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Thursday, 23 June 1949

Mr HOLLOWAY (Melbourne PortsMinister for Labour and National Service) . - in reply - The amendments of the sections of the principal act to which the honorable member for Reid (Mr. Lang) has referred are necessary because the allowance payable to the wife of an invalid pensioner is to be increased from 20s. to 24s. a week for herself and from 5s. to. 9s. a week for one child under sixteen years of age. The exchange rate does not affect the position.

Mr Lang - Will an Australian pensioner who goes to New Zealand for temporary residence be affected by the difference between the value of the Australian pound and the New Zealand pound ?

Mr HOLLOWAY - Persons who come to Australia from. New Zealand for permanent residence will be paid at the same rate as Australians. Persons who go from Australia to New Zealand for permanent residence will be paid at the same rate as New Zealanders are paid. Persons who go from Australia to New Zealand or vice versa for temporary residence will receive the benefits that they were receiving in their own country.

The desirability of a reciprocal pension agreement 'between Australia and the United Kingdom, has been raised previously by the honorable member for Balaclava and the honorable member for Hindmarsh (Mr. Thompson). I stated two or three weeks ago that the Australian Government had tried very hard, and in fact, is still trying, to secure a reciprocal agreement covering all members of the British Commonwealth of Nations.

Mr White - When I raised the matter, the Minister was rather hostile. He said that we did not want old people here.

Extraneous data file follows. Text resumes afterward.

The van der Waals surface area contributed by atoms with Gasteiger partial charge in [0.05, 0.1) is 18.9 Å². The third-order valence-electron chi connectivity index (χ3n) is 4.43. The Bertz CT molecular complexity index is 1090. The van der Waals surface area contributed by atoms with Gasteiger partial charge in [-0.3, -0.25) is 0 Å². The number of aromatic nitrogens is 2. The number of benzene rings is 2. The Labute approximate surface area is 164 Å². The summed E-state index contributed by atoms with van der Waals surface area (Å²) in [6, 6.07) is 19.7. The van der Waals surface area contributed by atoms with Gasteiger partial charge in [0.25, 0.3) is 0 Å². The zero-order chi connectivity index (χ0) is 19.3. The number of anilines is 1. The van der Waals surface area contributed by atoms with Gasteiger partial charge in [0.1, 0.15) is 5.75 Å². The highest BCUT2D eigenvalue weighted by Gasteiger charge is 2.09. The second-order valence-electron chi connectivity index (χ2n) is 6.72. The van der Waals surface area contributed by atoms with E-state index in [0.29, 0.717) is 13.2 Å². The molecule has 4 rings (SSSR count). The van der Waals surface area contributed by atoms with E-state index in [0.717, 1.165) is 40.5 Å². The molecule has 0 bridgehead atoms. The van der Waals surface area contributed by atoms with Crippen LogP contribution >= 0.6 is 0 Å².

Mr HOLLOWAY - I do not think I said that.

Mr White - One Minister said it.

Mr HOLLOWAY - I think I said that the new reciprocal agreement with New Zealand covers all social services benefits, whilst the existing agreement covers only age and invalid pensions. I said further that we had sent delegates to Great Britain to discuss with representatives of Great Britain, Canada, South Africa and New Zealand an

Empire-wide reciprocal agreement in relation to social service benefits. We have not yet succeeded 'in working out a satisfactory formula, but negotiations are continuing. Therefore, it is not right to blame the Australian Government for not doing anything in that direction. The other question that was raised by the honorable member was not in order, because it had no relation to the subject of this bill. The bill deals with allowances for children up to the age of sixteen years. The honorable member for Balaclava, speaking on behalf of the Opposition, said that he wanted invalid pensioners between the ages of 16 and 21 years to be able to stand on their own feet financially, and not be a burden on their parents. The honorable gentleman has raised this subject previously. The Government has altered the provision for this class of pensioner from time to time until, although they are not paid a 100 per cent, pension, the application of the means test is so liberal that very few parents in Australia in anything like straitened circumstances would be obliged to contribute towards the maintenance of a child in that category. The basis of the means test in this instance is an allowance of 60s. a week for every adult member of the family and 30s. a week for every member under 21 years of age. A family man with an average family would haw to earn between £8 and £9 a week before payment of the invalid pension to a child between the ages of 16 and 21 years would be subject to the means test. I agree with the honorable member that it. would be much more satisfactory if such pensioners could be entirely independent, and probably that situation will be brought about by the Government in the near future. I thank the Opposition for allowing the bill to pass through this House to-night so that the wish of thchonorable member for Hindmarsh (Mr. Thompson) and others will be gratified and the increased rates will become payable on the 30th June.

Question resolved in the affirmative.

Bill read a second time, and reported from committee without amendment or debate ; report adopted.

Bill - by leave - read a third time.

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